BUT IN TERMS OF ITS EFFECT ON THE WORKPLACE ON ACCOMMODATION, OUR FINDINGS ARE THAT IT DID IN FACT HAVE A SIGNIFICANT EFFECT PARTICULARLY FOR THOSE PEOPLE PRIOR TO THE FEDERAL LEGISLATION, WERE NOT PROTECTED BY ANY KIND OF ANTIDISCRIMINATION LAWS. BUT TO ARGUE THAT IT’S RESPONSIBLE FOR THE DECLINE IN THE EMPLOYMENT OF PEOPLE WITH DISABILITIES THAT HAS BEEN CONTINUING EVER SINCE IS REALLY HIGHLY UNLIKELY. IT DID HAVE A -- IT CLEARLY HAD A POSITIVE EFFECT ON THOSE PEOPLE WHO WERE EMPLOYED AT THE TIME THAT THEIR DISABILITY BEGAN TO AFFECT THEIR ABILITY TO WORK AND THAT’S GOOD NEWS.

 

MORE BROADER POINT IS THAT THE KINDS OF ACCOMMODATIONS THAT WE’RE REALLY TALKING ABOUT ARE REALLY ACCOMMODATIONS ABOUT FLEXIBILITY ON THE JOB AND PERHAPS THIS IS JUST A MORE GENERAL STATEMENT OF EMPLOYERS WILLINGNESS TO BE MORE ACCOMMODATING TO ALL FLEXIBILITY ISSUES, HARD TO SAY. BUT I WOULD SAY THAT WHILE THERE ARE LIMITATIONS TO THE DATA SET, THIS IS THE FIRST DATA SET THAT HAS BEEN ABLE TO DEMONSTRATE THERE’S BEEN ANY EFFECT AT ALL, SO I’VE BEEN PROUD ABOUT THAT.

 

BUT WE REALLY DO HAVE BIGGER FISH TO FRY AND WE REALLY DO NEED TO THINK ABOUT OUR DISABILITY SYSTEM AS A WHOLE AND HOW IT IMPACTS INCENTIVES TO PEOPLE WITH DISABILITIES TO WORK AND NOT WORK AND THAT’S GOING TO REQUIRE SOME CAREFUL THINKING AND THINKING ABOUT NEW KINDS OF THINGS, PROPOSALS LIKE THE TICKET TO WORK PEOPLE TALKED ABOUT. BUT I THINK THE KEY IS TO LOOK AT OUR EUROPEAN BROTHERS AND SEE THAT IN ALL COUNTRIES EXCEPT OURS, DISABILITY IS NOT USED AS AN INITIAL RESPONSE TO DISABILITIES. THERE ARE WORK PROGRAMS THAT OCCUR FIRST. WE HAVE IT FOR WORKERS WHO EXPERIENCE DISABILITY BECAUSE OF AN ACCIDENT. WE HAVE IT THROUGH WORKERS’ COMPENSATION, BUT THAT’S NOT TRUE AND GENERAL FOR OTHER KINDS OF DISABILITIES.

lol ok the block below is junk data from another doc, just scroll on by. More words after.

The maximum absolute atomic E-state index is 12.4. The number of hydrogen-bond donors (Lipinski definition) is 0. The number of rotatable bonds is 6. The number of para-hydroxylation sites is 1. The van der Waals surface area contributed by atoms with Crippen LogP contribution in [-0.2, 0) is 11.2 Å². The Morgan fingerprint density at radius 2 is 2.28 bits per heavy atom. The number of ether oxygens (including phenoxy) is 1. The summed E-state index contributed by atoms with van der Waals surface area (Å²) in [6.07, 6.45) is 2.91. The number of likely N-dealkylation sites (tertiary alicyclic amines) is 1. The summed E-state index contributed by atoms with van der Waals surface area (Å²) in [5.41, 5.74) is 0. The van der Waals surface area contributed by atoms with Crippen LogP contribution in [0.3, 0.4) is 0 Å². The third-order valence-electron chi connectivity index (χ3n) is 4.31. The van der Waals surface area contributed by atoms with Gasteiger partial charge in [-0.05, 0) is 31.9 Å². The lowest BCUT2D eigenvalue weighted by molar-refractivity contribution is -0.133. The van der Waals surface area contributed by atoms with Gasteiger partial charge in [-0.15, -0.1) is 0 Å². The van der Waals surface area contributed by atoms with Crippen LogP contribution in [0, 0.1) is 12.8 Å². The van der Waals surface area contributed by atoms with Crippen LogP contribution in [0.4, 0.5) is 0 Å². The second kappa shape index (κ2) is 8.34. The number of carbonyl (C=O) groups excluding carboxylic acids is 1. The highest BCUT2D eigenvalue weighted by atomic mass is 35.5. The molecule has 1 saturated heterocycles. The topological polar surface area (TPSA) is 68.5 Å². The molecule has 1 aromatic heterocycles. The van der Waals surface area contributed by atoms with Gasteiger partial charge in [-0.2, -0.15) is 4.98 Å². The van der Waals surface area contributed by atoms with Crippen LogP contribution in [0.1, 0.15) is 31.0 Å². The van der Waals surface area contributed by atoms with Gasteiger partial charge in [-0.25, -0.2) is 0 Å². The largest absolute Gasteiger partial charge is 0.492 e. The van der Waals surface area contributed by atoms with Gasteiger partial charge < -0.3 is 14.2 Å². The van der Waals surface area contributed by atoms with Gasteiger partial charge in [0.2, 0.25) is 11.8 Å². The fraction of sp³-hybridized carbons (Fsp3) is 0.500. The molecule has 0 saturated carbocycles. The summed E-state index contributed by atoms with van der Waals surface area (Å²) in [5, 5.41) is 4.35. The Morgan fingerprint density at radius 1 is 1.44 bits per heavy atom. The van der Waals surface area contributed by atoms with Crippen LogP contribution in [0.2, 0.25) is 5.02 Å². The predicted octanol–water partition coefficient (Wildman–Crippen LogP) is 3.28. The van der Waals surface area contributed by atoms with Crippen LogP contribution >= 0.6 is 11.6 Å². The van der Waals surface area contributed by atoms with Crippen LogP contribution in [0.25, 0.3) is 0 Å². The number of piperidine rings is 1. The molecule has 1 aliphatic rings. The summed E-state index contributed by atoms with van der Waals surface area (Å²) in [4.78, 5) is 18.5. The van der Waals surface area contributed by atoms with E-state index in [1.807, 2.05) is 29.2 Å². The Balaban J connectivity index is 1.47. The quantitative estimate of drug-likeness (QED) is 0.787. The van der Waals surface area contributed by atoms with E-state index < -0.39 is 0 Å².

SUSANNE BRUYERE:

THANK YOU. WE ARE AT TIME, SO I WANT TO THANK PROFESSOR BURKHAUSER FOR HIS PRESENTATION AND JOHN KEMP AND MICHAEL COLLINS. IT WAS A VERY STIMULATING CONVERSATION AND I’M SURE WE’LL KEEP PICKING UP AT THIS PARTICULAR TOPIC. THANKS TO YOU WHO CAME OUT TODAY IN PERSON TO PARTICIPATE AND HEAR THIS PRESENTATION AND GIVE US SOME CHALLENGING QUESTIONS. AND TO THOSE AT A DISTANCE WHO JOINED US BY WEBINAR. WE LOOK FORWARD TO SEEING YOU AGAIN ON MARCH 21st. THANKS.

 

 

For more information about the Rehabilitation Research and Training Center on Employment Policy for Persons with Disabilities contact:

Susanne M. Bruyére

Employment and Disability Institute

Cornell University

201 Dolgen Hall

Ithaca, New York 14853-3901

Tel 607.255.7727

Fax 607.255.2763

TTY 607.255.2891

Email smb23@cornell.edu

Web www.edi.cornell.edu